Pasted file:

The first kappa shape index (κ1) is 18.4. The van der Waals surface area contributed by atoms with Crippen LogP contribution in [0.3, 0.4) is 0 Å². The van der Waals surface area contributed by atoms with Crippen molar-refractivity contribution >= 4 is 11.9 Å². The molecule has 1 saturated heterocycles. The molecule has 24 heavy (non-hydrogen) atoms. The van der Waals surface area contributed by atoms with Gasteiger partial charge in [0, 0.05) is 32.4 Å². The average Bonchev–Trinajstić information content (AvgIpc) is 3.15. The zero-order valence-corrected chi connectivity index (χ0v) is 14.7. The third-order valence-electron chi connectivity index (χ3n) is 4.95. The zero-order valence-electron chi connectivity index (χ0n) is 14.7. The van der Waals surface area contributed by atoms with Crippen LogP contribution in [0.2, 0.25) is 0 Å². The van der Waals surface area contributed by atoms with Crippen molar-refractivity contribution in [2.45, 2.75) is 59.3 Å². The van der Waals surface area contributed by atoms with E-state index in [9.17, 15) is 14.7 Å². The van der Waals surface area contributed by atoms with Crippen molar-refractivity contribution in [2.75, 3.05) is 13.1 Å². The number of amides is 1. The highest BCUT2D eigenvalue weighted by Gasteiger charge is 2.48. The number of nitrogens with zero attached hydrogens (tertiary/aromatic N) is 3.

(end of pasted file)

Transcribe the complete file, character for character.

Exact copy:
The first kappa shape index (κ1) is 18.4. The van der Waals surface area contributed by atoms with Crippen LogP contribution in [0.3, 0.4) is 0 Å². The van der Waals surface area contributed by atoms with Crippen molar-refractivity contribution >= 4 is 11.9 Å². The molecule has 1 saturated heterocycles. The molecule has 24 heavy (non-hydrogen) atoms. The van der Waals surface area contributed by atoms with Gasteiger partial charge in [0, 0.05) is 32.4 Å². The average Bonchev–Trinajstić information content (AvgIpc) is 3.15. The zero-order valence-corrected chi connectivity index (χ0v) is 14.7. The third-order valence-electron chi connectivity index (χ3n) is 4.95. The zero-order valence-electron chi connectivity index (χ0n) is 14.7. The van der Waals surface area contributed by atoms with Crippen LogP contribution in [0.2, 0.25) is 0 Å². The van der Waals surface area contributed by atoms with Crippen molar-refractivity contribution in [2.45, 2.75) is 59.3 Å². The van der Waals surface area contributed by atoms with E-state index in [9.17, 15) is 14.7 Å². The van der Waals surface area contributed by atoms with Crippen molar-refractivity contribution in [2.75, 3.05) is 13.1 Å². The number of amides is 1. The highest BCUT2D eigenvalue weighted by Gasteiger charge is 2.48. The number of nitrogens with zero attached hydrogens (tertiary/aromatic N) is 3.